Today, the labor report for June showed nonfarm payrolls increased by 224,000, a strong rebound from the 72,000 rise in May and beating the consensus forecast of 160,000. Manufacturing payrolls rose by 17,000, better than expected given that the manufacturing sector has been showing signs of weakness.
Other data in the report was mixed. The unemployment rate ticked up to 3.7% from 3.6% in May, and average hourly earnings were a bit softer than expected, rising 3.1% year-over-year, the same as in May.
The combination of strong job growth and modest wage growth suggests that the labor market is not overheating. Higher labor force participation rates for women and those above the age of 65 have helped to boost the supply of workers, allowing for sustained job growth. However, it still appears that the underlying pace of job growth is slowing: payrolls have increased by an average of 180,000 per month so far in 2019, down from 200,000 per month in previous years.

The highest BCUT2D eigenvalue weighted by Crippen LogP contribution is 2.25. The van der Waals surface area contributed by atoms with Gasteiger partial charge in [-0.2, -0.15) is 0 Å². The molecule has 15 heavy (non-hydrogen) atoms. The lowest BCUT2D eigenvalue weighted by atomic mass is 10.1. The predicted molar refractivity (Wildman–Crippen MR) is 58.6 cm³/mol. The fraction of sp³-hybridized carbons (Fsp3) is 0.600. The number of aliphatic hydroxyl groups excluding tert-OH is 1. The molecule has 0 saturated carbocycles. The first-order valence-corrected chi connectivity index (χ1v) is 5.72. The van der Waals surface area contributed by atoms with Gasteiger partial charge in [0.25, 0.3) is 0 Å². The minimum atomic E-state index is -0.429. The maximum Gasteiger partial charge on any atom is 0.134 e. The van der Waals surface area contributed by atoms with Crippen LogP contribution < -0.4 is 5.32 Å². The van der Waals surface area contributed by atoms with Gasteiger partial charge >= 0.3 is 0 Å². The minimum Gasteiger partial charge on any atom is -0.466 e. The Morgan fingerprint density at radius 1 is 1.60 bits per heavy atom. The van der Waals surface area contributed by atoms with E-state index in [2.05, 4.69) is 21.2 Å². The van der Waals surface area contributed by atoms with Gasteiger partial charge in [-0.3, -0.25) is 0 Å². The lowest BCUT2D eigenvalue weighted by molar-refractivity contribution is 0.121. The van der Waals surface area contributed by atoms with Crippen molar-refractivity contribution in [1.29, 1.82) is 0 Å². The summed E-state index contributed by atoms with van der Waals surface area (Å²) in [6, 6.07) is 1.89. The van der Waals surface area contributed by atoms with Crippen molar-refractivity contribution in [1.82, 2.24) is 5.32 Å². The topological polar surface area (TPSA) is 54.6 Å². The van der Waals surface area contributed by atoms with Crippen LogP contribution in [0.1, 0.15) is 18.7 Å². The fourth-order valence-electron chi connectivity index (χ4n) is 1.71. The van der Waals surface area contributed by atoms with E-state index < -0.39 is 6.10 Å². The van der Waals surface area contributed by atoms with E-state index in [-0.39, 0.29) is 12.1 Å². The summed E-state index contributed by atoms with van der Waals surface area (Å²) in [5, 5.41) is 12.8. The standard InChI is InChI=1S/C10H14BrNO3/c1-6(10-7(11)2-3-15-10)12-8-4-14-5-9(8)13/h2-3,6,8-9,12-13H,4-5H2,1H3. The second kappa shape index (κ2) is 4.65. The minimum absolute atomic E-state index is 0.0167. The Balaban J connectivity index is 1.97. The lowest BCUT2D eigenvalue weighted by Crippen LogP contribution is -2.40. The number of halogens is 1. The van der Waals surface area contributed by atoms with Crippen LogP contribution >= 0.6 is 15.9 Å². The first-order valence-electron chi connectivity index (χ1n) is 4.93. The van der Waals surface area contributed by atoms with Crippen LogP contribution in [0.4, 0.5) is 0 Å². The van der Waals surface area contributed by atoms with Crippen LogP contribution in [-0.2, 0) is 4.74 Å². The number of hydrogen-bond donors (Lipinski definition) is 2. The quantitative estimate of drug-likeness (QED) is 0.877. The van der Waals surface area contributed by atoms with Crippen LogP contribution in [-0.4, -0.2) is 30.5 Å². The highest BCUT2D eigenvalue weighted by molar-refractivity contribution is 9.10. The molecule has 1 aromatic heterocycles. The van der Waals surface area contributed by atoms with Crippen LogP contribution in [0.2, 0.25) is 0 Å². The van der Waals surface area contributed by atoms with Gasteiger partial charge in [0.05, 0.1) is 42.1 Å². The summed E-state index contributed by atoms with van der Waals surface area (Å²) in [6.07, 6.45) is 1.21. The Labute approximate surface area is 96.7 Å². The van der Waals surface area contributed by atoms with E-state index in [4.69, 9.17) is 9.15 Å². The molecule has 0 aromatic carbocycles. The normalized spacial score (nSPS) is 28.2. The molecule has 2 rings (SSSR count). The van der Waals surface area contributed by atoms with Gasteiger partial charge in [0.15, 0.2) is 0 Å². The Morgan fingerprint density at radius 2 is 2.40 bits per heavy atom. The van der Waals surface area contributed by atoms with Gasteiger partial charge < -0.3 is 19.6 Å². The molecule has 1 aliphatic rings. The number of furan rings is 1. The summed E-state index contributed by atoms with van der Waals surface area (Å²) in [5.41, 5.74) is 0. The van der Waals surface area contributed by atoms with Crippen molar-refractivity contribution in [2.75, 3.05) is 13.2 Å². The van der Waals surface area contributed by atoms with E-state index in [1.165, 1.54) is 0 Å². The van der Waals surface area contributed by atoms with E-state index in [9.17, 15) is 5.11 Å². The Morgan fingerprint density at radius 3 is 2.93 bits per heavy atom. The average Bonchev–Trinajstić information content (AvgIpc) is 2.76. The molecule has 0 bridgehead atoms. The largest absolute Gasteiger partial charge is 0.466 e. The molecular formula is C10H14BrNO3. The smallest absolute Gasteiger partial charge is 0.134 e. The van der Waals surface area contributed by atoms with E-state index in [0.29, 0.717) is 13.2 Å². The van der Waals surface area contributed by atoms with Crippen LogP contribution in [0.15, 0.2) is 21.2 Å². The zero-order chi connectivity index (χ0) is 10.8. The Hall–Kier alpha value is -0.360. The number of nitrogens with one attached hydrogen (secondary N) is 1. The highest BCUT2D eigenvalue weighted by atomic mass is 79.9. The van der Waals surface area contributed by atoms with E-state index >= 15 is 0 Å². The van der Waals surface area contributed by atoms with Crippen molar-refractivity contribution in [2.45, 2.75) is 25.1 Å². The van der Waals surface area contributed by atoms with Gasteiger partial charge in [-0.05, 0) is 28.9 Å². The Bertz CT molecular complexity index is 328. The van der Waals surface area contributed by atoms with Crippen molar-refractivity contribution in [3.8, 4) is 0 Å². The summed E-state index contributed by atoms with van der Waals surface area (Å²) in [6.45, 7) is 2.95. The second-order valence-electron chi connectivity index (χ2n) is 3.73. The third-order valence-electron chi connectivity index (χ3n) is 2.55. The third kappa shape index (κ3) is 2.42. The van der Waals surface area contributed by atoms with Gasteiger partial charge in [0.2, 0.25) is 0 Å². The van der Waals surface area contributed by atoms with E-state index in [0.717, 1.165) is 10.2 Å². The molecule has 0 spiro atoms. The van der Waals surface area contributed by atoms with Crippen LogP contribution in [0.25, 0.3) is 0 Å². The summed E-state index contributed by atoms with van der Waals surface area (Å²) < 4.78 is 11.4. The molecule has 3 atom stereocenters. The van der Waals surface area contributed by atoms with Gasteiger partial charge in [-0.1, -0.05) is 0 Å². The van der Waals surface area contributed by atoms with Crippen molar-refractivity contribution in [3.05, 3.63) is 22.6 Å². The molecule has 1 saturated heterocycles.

Bond yields rose following the announcement. While the market still expects the Federal Reserve to cut rates at its next policy meeting on 31 July, the chances for a cut of more than 25 basis points now appears low.
Given that current economic and financial market conditions are reasonably strong, the fact that the Fed is even considering a rate cut is somewhat difficult to explain. In our view, after years of inflation falling short of the Fed's 2% target, the Fed is putting more emphasis on inflation in its policy decisions. Even with job growth picking up in June, the modest pace of wage growth suggests that inflation will continue to fall short of the target. Inflation expectations have also fallen to a level incompatible with the 2% target.
With the economy facing downside risks from both domestic and external forces, the Fed may cut rates even though current conditions would appear to suggest that they would stay on hold.
Key data releases before the Fed's decision on 31 July include: job openings (9 July), CPI (11 July), Fed Beige Book (17 July), 2Q19 GDP (26 July), and the Employment Cost Index for 2Q19 (31 July).
Brian Rose, Senior Economist Americas, UBS Financial Services Inc. (UBS FS)